Being thorough with your tooth hygiene means more than regular brushing. It also means regular flossing and mouthwash.

Flossing is for cleaning between your teeth – not just bits of food that got stuck there, but also plaque and such that your brush may have missed. Like toothpaste, you’ll need to find a floss that works for you. Personally, I like floss that is very smooth and easily glides between my teeth.

To floss, break off a length of floss (maybe 18 inches or so), and wind the ends around your middle fingers until there is just a few inches between. I usually wind just a couple of times around my left middle finger, and lots of times around my right. Slide the floss between each of your teeth and move if back and forth a few times to dislodge anything. Ideally go in each between-space twice. When you pull the floss up and out, pull it to the right the first time and the left the second. The idea here is to scrape each side of each tooth with the floss to get it clean.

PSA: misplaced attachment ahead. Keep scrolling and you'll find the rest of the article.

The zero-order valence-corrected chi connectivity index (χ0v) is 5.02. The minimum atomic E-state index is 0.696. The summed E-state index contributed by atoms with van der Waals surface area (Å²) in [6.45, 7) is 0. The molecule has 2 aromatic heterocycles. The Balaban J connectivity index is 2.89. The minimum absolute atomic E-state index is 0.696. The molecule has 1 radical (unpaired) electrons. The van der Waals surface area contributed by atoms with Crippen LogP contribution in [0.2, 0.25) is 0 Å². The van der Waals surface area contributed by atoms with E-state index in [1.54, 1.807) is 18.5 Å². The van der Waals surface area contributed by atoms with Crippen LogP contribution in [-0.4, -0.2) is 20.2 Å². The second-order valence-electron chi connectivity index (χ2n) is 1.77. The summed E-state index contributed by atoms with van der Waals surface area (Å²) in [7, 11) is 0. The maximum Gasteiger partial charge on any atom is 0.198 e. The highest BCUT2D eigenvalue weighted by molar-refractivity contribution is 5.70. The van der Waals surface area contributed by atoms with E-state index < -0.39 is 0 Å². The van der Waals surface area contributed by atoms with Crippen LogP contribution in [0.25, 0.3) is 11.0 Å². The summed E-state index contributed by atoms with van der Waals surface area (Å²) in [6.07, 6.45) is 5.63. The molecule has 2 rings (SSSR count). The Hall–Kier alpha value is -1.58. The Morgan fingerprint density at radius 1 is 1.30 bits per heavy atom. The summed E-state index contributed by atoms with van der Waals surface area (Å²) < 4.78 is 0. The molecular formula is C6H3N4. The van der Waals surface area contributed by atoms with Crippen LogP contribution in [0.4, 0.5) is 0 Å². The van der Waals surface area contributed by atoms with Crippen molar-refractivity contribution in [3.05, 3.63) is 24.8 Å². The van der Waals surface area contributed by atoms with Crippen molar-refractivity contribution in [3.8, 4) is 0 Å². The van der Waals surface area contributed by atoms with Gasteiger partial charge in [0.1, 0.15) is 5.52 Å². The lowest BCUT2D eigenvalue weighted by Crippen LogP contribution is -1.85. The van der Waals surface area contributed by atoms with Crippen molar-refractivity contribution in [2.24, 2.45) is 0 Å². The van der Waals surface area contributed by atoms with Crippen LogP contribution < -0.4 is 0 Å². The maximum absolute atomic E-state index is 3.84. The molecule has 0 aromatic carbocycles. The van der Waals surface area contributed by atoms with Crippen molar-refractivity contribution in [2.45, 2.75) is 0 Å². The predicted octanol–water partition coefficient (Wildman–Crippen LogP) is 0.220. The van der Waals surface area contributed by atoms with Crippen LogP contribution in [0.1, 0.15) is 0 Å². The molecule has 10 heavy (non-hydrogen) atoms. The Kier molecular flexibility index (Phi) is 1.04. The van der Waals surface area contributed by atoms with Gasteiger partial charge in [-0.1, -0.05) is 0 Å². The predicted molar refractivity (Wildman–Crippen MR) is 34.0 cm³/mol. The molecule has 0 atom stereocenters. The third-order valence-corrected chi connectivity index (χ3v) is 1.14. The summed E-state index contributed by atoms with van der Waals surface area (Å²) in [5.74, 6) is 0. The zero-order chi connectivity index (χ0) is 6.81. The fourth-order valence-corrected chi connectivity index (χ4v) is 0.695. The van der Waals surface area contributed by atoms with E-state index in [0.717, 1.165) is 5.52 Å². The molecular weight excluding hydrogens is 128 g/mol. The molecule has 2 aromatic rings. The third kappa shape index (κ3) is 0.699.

As plaque or missed bits of food get on the floss, wind it onto one finger and off the next to get to the next few inches of clean floss. Once you are done, wind the floss off your fingers and throw it away.

Compared to all that, mouthwash is pretty easy. Simply put some in your mouth, swish, swish, swish, swish, swish, swish, SO MUCH SWISHING, and finally spit it out into the sink. After that rinse your mouth yet again.

Once you are done, make sure the cap is back on the toothpaste, rinse the sink, and make sure the various things you used are put away where they belong.